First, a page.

Thursday, June 5, 2014

The Queer Cinephile(s) #21: The Way We Were

I'm a cinephile. Studied film in college and got to review movies for a TV station (don't get excited; it was way back in the 20th century). My Netflix queue swelled to over 400 titles in 2013, so, for 2014, I gave myself an assignment: watch 50 films that I've never seen before and write something about them. I'll be watching a little bit of everything -- Oscar bait, indie darlings, black & white classics, cult flicks, blockbusters and weird shit my friends have been recommending for years.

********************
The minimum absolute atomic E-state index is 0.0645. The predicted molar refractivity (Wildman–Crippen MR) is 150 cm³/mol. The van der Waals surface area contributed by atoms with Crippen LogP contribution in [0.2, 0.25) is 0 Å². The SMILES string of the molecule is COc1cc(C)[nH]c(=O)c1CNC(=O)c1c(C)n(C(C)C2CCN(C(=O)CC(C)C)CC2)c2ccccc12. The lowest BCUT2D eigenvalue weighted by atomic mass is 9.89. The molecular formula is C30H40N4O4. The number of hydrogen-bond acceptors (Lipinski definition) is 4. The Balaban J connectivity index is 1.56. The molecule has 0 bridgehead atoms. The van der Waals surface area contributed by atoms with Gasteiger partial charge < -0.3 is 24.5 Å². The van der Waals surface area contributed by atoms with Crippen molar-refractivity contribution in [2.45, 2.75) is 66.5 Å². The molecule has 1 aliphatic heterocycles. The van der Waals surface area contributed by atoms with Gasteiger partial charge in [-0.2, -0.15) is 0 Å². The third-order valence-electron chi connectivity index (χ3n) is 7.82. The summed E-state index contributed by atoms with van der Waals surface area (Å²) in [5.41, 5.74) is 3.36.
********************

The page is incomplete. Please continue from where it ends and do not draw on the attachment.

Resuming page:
The Way We Were (released October 1973)

The Way We Were: Barbra Streisand and Robert Redford

Here's the original theatrical trailer...

What the Queer Cinephile Says: Before I watched The Way We Were the only thing I knew about the movie was that it starred Barbra Streisand and Robert Redford, and the title song was an enormous, Oscar-winning hit. The trailer gave me the impression that I was about to see a wartime romance with tearjerker potential. It carefully avoids the film's sociopolitical drama and sells one thing: Streisand & Redford Together! They might as well have called it that.